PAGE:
Review Summary: Showbread is still Showbread.4 of 5 thought this review was well written
'The Fear of God', Showbread's follow up to their preposterously pretentious double album 'Anorexia/Nervosa', begins with a computerized spoken introductory statement that plays out as follows:
"Showbread presents 'The Fear of God'. Please adjust the volume of your audio system so that this message comes in clearly. [...] Thank you. And may raw rock kill you forever and ever.
Raw rock. When it's critically difficult for your band to be slated into a specific sub-genre, your best option is to create an exclusive-to-you genre of your own, right? That's what Showbread has been doing; campaigning their private moniker - "Raw Rock Kills!
" - on repugnant t-shirts and on the mouths of slobbering fanboys in a desperate attempt to make their music sound original or uncontrived. This method doesn't really work though (if anything, it's a gimmick) and therefore invalidates the hype built up around Showbread.
However, the brilliant introductory combo of 'I'm Lost' and 'Nothing Matters Anymore' on 'The Fear of God' suggests that Showbread are really on to something, starting the album by making good on the promise of both the 'raw' and the 'rock': the trade off between rough, dissonant verses and poppy, Weezer-like choruses functions brilliantly and gives false hope for 'The Fear of God'. Everything that follows these two songs pales in comparison and grows increasingly stale with each successive listen. Recycled southern riffs, tacky synths and tedious clean vocal delivery hampers already hopeless near-dance-rock songs such as 'Out of My Mind' and 'Regret Consumes Me'; songs bent on "having fun" (exercising lazy and immature songwriting) and "being raw" (writing sloppy riffs and calling it 'organic'). Not even Patrick Porter's magnificent bass playing (audible and laudable on every track) can save garishly pop-punk cuts like 'Shepherd, No Sheep' and 'I Think I'm Going to See You' or the faux-artistic, slow-burning title track and closer 'Until We Meet Again'.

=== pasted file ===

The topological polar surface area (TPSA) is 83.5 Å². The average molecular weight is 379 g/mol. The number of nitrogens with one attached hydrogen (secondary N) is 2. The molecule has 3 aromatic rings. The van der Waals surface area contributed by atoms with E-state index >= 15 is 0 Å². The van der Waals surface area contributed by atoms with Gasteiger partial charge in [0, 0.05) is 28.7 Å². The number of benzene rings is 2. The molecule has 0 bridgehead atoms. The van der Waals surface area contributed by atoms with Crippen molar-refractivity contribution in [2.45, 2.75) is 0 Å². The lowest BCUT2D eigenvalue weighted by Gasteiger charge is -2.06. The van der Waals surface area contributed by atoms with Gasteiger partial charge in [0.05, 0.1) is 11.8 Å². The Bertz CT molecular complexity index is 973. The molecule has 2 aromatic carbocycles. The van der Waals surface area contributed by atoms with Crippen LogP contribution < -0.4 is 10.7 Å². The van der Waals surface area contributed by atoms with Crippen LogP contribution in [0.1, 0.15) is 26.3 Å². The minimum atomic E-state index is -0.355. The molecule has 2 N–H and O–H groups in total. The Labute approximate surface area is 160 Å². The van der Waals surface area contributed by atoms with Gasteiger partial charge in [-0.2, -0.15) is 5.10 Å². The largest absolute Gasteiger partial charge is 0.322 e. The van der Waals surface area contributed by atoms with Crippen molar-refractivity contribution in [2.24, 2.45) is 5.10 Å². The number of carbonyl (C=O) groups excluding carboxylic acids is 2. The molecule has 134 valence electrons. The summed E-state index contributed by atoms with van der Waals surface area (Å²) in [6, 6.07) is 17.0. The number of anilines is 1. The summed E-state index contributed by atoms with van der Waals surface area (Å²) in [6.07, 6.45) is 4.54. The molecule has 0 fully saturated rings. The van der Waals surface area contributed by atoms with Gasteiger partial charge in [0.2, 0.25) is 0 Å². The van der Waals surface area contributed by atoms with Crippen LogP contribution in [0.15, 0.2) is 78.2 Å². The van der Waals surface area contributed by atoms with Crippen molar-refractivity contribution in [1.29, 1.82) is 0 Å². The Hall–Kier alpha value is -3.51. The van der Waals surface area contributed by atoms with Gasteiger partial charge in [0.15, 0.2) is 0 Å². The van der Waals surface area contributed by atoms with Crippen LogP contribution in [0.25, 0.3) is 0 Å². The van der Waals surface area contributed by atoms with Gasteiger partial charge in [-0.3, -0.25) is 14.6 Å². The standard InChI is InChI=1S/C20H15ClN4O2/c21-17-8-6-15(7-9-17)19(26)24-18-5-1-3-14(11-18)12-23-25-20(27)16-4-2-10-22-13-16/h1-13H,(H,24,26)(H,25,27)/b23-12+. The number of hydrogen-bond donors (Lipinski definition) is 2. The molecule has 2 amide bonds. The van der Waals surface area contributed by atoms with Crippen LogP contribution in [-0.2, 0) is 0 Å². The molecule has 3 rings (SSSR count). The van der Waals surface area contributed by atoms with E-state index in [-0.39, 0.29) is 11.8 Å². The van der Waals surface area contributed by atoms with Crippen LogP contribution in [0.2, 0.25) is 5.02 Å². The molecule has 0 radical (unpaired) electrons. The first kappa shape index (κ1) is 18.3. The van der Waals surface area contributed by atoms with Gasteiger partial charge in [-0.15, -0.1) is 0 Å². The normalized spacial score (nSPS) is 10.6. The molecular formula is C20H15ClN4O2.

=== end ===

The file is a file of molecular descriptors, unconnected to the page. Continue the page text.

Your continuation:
The only track that passably lives up the unfortunately disappointing promise of "raw rock" is the aptly titled "Let There Be Raw", a song with a literal rah-rah-rah-hoorah chorus (lyrics: "Raw! Raw! Raw! Raw!
") that explodes over a spiralling synth before bottoming out into a fairly technical and enjoyable pentatonic guitar solo that leads back into to the coda: "Raw! Rock! Raw! Rock!
" (can you feel the gimmick? It's working this time). Guitarists Josh Dies, Mike Jensen and Landon Ginnings don't make full use of their triple-headed assault, but on a handful of songs, at least one
of them showcases their capability to create a tasteful southern/bluesy solo when necessary. However, the fun factor of one or two songs paired with a couple decent solos doesn't make up for the lazy songwriting and poor, lifeless vocal delivery that 'The Fear of God' entails. Marrying poorly executed cliches and raw-rock-strategems, Showbread's latest doesn't further or lessen the band's appeal; their loyal fans will no doubt gobble this up without a second thought -- but for those who listen to music with their heads instead of their t-shirts, 'The Fear of God' is nothing more than average.